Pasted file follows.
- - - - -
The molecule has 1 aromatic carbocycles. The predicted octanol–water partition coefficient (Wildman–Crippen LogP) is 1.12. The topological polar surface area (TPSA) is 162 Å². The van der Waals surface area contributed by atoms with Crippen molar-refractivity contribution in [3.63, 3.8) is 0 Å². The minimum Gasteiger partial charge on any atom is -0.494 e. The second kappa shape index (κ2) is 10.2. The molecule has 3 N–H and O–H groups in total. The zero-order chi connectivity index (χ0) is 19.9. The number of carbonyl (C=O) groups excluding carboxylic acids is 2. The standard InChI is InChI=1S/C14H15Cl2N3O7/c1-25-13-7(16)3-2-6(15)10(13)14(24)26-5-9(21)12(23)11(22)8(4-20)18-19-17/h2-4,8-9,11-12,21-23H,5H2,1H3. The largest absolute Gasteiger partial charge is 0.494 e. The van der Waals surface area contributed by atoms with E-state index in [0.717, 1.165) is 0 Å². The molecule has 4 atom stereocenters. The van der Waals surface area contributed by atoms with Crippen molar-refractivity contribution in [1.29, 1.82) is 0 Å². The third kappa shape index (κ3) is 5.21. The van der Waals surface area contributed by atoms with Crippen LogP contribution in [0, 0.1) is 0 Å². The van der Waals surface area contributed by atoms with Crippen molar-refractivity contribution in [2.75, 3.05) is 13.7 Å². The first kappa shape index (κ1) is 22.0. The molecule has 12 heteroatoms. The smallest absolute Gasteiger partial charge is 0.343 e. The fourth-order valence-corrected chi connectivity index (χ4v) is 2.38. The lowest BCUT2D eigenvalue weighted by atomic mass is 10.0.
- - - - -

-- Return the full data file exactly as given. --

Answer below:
The molecule has 1 aromatic carbocycles. The predicted octanol–water partition coefficient (Wildman–Crippen LogP) is 1.12. The topological polar surface area (TPSA) is 162 Å². The van der Waals surface area contributed by atoms with Crippen molar-refractivity contribution in [3.63, 3.8) is 0 Å². The minimum Gasteiger partial charge on any atom is -0.494 e. The second kappa shape index (κ2) is 10.2. The molecule has 3 N–H and O–H groups in total. The zero-order chi connectivity index (χ0) is 19.9. The number of carbonyl (C=O) groups excluding carboxylic acids is 2. The standard InChI is InChI=1S/C14H15Cl2N3O7/c1-25-13-7(16)3-2-6(15)10(13)14(24)26-5-9(21)12(23)11(22)8(4-20)18-19-17/h2-4,8-9,11-12,21-23H,5H2,1H3. The largest absolute Gasteiger partial charge is 0.494 e. The van der Waals surface area contributed by atoms with E-state index in [0.717, 1.165) is 0 Å². The molecule has 4 atom stereocenters. The van der Waals surface area contributed by atoms with Crippen molar-refractivity contribution in [1.29, 1.82) is 0 Å². The third kappa shape index (κ3) is 5.21. The van der Waals surface area contributed by atoms with Crippen LogP contribution in [0, 0.1) is 0 Å². The van der Waals surface area contributed by atoms with Crippen molar-refractivity contribution in [2.75, 3.05) is 13.7 Å². The first kappa shape index (κ1) is 22.0. The molecule has 12 heteroatoms. The smallest absolute Gasteiger partial charge is 0.343 e. The fourth-order valence-corrected chi connectivity index (χ4v) is 2.38. The lowest BCUT2D eigenvalue weighted by atomic mass is 10.0.